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30 minutes ago, AkiraDaarkst said:

Nuclear fusion requires a lot of energy to start, the atomic molecules that are supposed to fuse together need to be exposed to high temperatures and pressure in order to overcome the repelling forces of those atomic molecules.  Cold fusion is where the temperature and pressure require for fusion to occur is lower than normal, basically near average room temperature and pressure.

Fusion doesn't use "molecules". Just elements like deuterium or tritium (heavy hydrogen). Molecular bonds would never be stable in any conditions that could support fusion anyway.


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On 11/19/2016 at 5:37 PM, dr_sepheroth said:

Ok I will skip designing that for another 10 years.

 

What about a Bio Fusion powered computer ?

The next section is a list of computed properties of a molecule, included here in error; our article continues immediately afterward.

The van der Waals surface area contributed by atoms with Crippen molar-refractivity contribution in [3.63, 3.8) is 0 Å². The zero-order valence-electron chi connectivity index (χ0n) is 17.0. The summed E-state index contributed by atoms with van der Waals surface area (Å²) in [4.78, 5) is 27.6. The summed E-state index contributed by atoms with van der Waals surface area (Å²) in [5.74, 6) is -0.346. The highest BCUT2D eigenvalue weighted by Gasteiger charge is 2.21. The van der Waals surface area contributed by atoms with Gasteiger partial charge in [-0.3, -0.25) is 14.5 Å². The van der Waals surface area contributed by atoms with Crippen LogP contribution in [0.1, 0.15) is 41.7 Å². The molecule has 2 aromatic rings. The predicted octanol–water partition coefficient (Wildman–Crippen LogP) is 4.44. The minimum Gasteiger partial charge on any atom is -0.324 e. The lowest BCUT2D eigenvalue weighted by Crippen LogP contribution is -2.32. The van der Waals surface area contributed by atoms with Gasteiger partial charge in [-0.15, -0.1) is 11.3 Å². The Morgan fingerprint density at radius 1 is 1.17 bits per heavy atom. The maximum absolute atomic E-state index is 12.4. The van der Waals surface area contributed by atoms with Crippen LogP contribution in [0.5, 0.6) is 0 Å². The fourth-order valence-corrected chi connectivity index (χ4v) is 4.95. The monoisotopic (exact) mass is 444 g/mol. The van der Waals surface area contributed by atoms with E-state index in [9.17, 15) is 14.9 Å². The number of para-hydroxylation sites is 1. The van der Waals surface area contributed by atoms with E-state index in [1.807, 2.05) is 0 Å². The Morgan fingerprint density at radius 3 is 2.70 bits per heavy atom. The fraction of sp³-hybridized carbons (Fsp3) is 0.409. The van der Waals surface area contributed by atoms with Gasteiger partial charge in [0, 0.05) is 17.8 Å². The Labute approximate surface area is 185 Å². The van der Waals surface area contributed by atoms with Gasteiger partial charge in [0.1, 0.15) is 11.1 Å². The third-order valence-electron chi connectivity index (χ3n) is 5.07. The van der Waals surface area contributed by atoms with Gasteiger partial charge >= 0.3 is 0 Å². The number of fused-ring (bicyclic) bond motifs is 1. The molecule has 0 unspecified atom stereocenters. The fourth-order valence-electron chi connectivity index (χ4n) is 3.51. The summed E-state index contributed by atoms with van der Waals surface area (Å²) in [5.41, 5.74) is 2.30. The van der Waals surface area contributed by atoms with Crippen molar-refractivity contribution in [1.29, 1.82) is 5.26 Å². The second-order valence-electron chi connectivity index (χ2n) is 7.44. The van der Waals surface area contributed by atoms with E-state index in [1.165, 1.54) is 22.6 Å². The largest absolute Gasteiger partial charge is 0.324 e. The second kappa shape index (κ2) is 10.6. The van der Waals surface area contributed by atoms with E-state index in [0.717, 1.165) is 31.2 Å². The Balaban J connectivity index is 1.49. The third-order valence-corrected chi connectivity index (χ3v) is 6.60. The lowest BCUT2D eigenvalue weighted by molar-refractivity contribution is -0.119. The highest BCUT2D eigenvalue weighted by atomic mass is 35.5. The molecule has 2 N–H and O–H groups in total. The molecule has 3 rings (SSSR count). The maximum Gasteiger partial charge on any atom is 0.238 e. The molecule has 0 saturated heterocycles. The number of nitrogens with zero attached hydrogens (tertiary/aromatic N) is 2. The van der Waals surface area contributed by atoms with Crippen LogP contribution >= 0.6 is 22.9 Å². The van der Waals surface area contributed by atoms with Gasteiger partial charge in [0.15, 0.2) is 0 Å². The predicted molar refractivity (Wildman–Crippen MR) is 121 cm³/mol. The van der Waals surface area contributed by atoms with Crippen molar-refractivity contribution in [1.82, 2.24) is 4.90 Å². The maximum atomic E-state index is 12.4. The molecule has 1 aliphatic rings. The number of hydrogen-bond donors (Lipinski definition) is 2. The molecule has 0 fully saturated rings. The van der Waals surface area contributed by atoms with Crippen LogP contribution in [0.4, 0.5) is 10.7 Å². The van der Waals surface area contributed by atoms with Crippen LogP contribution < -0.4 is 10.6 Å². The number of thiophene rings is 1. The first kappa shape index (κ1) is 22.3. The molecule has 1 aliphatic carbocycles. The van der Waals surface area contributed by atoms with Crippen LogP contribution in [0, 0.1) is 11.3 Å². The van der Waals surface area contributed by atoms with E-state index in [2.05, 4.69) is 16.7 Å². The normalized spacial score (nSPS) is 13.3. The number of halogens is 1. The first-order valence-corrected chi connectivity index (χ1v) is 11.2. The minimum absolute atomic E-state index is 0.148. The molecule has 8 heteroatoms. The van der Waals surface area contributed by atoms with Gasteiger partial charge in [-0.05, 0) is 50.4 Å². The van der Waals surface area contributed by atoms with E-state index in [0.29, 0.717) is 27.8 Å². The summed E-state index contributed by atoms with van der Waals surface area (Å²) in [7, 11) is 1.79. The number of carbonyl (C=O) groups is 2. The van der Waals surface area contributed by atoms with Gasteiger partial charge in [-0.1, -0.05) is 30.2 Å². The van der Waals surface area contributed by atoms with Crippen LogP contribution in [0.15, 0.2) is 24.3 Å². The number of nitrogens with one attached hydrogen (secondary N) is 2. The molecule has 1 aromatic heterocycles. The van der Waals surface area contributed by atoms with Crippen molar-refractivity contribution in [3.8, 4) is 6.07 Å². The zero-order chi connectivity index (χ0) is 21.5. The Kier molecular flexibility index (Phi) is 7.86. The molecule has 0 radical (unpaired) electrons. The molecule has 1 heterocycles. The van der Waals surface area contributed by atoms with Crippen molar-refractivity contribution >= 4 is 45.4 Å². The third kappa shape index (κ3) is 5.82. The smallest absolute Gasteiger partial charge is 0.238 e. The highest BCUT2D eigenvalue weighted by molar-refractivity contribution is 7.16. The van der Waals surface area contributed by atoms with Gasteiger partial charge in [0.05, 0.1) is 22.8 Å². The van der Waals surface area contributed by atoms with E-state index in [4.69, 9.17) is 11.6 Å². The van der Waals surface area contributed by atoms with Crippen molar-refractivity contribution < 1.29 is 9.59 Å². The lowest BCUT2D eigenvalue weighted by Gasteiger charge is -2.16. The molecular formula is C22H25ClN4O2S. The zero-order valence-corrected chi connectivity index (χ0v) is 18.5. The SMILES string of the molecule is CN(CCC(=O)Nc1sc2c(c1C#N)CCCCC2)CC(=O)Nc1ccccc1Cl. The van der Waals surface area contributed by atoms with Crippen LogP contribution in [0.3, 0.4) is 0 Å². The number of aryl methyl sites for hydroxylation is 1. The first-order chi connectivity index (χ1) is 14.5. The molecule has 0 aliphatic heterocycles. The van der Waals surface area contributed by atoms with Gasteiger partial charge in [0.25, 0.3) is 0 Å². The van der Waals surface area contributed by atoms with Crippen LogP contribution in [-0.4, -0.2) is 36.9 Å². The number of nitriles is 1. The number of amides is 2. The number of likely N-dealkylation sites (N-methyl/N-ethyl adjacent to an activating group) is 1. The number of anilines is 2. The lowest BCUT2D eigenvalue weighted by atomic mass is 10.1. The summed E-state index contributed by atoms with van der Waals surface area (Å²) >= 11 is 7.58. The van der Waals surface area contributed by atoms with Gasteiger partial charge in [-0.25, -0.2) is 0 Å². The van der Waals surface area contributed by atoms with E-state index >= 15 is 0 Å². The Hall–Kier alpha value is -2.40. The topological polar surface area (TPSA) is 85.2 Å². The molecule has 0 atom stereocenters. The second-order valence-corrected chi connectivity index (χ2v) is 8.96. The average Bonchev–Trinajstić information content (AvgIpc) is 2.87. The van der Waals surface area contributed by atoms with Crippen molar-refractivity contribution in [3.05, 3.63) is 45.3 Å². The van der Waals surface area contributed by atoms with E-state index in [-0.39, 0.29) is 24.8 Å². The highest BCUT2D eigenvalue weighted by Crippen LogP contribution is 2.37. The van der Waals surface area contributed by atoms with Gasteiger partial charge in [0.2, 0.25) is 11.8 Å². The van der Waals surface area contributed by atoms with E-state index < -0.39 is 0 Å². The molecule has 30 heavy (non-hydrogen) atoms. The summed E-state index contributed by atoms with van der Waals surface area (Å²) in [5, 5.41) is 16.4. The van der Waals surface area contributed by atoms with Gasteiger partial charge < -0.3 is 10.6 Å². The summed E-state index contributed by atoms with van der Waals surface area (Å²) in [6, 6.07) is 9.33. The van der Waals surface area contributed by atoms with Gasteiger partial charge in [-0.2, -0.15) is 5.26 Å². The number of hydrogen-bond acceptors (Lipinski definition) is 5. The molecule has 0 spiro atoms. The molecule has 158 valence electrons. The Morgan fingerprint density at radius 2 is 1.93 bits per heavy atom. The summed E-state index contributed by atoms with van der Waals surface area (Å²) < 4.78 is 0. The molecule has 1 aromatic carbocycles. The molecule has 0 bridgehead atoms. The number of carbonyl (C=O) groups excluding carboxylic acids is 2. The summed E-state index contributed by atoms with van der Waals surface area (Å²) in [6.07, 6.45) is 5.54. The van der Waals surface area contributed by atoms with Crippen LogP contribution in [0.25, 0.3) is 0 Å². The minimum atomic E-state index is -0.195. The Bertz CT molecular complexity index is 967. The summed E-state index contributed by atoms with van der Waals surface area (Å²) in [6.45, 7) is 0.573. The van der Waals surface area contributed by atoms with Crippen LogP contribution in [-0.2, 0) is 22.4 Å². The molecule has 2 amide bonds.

recycle waste and run your computer at the same time ?

Bio fusion... is not even a thing. Bio 'power' is just burnig renewable shit to turn turbines or an axel. Humans invented bio-heating hundreds of thousands of years ago, i believe the model name was fire.


- snip-

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On 11/19/2016 at 11:36 AM, Clanscorpia said:

Yeah, I wished we used it here in Canada. its such a great technology. 99% burn rate is amazing

Sorry but NO. Absolutely not. Those "power plants" are not at all efficient (significantly less than traditional power plants, which are only at ~%30 themselves), they produce a crap ton of CO2 (as does any power plant that "burns" things) and there are MUCH better ways to use biomass than by burning it. 

 

Sure, they may "burn" everything, but that does not make them a good power source. I can get my campfire to burn 90% of the wood I throw into it. It's not a hard thing to do.